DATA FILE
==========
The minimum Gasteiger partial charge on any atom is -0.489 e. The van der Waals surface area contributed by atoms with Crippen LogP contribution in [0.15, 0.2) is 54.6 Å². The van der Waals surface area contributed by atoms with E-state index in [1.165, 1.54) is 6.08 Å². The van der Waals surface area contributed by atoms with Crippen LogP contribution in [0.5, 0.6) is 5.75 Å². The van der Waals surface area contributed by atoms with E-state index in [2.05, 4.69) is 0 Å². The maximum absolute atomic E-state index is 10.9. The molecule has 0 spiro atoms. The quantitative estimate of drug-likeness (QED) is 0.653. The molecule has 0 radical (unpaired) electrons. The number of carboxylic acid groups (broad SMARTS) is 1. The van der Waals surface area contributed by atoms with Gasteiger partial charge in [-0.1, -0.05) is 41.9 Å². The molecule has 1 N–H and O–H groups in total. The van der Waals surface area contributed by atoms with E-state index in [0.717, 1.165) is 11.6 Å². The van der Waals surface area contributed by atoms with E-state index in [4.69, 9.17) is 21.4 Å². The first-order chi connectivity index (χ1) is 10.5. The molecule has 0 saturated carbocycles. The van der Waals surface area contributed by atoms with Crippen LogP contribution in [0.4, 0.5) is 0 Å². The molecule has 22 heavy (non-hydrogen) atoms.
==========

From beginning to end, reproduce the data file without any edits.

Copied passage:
The minimum Gasteiger partial charge on any atom is -0.489 e. The van der Waals surface area contributed by atoms with Crippen LogP contribution in [0.15, 0.2) is 54.6 Å². The van der Waals surface area contributed by atoms with E-state index in [1.165, 1.54) is 6.08 Å². The van der Waals surface area contributed by atoms with Crippen LogP contribution in [0.5, 0.6) is 5.75 Å². The van der Waals surface area contributed by atoms with E-state index in [2.05, 4.69) is 0 Å². The maximum absolute atomic E-state index is 10.9. The molecule has 0 spiro atoms. The quantitative estimate of drug-likeness (QED) is 0.653. The molecule has 0 radical (unpaired) electrons. The number of carboxylic acid groups (broad SMARTS) is 1. The van der Waals surface area contributed by atoms with Gasteiger partial charge in [-0.1, -0.05) is 41.9 Å². The molecule has 1 N–H and O–H groups in total. The van der Waals surface area contributed by atoms with E-state index in [0.717, 1.165) is 11.6 Å². The van der Waals surface area contributed by atoms with E-state index in [4.69, 9.17) is 21.4 Å². The first-order chi connectivity index (χ1) is 10.5. The molecule has 0 saturated carbocycles. The van der Waals surface area contributed by atoms with Crippen LogP contribution in [0.4, 0.5) is 0 Å². The molecule has 22 heavy (non-hydrogen) atoms.